Published: Tuesday, November 15th, 2011
New heart treatment saves marathon man
Marathon runner, William Heirs, 43, was able to personally thank the medical team that saved his life using new heart attack protocols developed between the Scottish Ambulance Service and the Golden Jubilee National Hospital – one of the UK's leading cardiac centres.
Earlier this year, the father of two from Lenzie experienced chest pains during a distance run on the eastern banks of Loch Lomond at Rowardennan. An air ambulance helicopter was on scene within 14 minutes to diagnose, treat and fly William to the Golden Jubilee for vital cardiac treatment.
The adoption of new cardiac protocols meant that William arrived at the coronary care unit in time to receive life saving Primary Precutaneous Coronary Intervention (PPCI).
PPCI, also known as primary angioplasty, is an interventional procedure used for the treatment of heart attacks. The blocked artery responsible for the heart attack is opened and a stent is placed restoring normal blood flow and limiting damage to the heart.
The ambulance team were able to provide treatments to stabilise the patient, record an ECG of the patient, and alert the cardiologist at the hospital to their estimated time of arrival.
Identified as the gold standard of heart attack treatments, PPCI is a complex procedure that must be undertaken by highly trained staff in specialist cardiac centres.
Being in a remote area could have impacted Mr Heirs' chance of survival, but quick thinking in the ambulance dispatch centre resulted in an air ambulance response which ensured that he could reach specialist care at the Golden Jubilee Hospital in time.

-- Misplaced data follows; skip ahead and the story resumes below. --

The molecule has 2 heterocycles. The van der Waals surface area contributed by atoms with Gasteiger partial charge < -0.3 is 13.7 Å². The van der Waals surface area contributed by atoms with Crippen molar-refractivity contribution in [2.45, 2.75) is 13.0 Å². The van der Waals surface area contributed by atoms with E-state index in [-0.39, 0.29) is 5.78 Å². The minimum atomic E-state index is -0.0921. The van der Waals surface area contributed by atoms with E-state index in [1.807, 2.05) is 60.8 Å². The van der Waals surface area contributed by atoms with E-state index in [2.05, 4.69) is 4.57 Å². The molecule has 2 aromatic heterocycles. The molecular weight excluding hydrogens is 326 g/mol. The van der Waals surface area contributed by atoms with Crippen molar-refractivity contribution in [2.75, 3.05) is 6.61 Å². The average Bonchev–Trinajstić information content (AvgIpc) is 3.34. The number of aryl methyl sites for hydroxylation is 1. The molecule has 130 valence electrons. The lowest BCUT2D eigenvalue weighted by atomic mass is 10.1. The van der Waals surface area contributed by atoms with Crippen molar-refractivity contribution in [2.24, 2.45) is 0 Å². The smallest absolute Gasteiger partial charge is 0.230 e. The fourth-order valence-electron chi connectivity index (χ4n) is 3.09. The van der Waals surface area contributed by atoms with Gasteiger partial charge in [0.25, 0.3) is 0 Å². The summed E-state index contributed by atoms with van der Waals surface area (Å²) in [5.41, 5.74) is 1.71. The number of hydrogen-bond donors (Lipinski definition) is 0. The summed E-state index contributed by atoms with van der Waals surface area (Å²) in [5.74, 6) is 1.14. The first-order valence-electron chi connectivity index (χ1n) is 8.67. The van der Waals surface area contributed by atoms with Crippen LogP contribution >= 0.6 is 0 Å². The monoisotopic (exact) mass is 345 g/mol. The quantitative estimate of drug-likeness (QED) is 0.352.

Mr Heirs spoke of his gratitude to all involved in his rescue and treatment, saying: "Everyone was absolutely first class. I was lucid at the scene and remember my wife, who is a nurse, saying the road would be difficult for an ambulance to drive up. Someone was obviously thinking very quickly because right then the helicopter flew over and landed. It was an absolute godsend."
Daren Mochrie, Acting Director of Service Delivery, Scottish Ambulance Service, was among the paramedic team who treated Mr Heirs. He said:
"The decision to send the helicopter made a real difference to Mr Heirs' survival and recovery, allowing us to transfer him to the best possible care quickly. Under the new protocols, our crews are trained and equipped to quickly recognise cardiac cases that are appropriate for PPCI and work closely with cardiology teams across the country to ensure they receive prompt specialist care.
Dr Mitchell Lindsay, Consultant Cardiologist and Operational Lead for Cardiology at the Golden Jubilee, commented: "PPCI is a highly specialised heart attack treatment which saves lives and reduces the chance of further heart attacks in comparison to the traditional method of thrombolysis with clot busting drugs.
"We continue to focus on expanding and improving our Primary PCI service. This case illustrates the benefits of our close working relationship with the Scottish Ambulance Service and emphasises the importance of early and direct transfer to a specialist centre"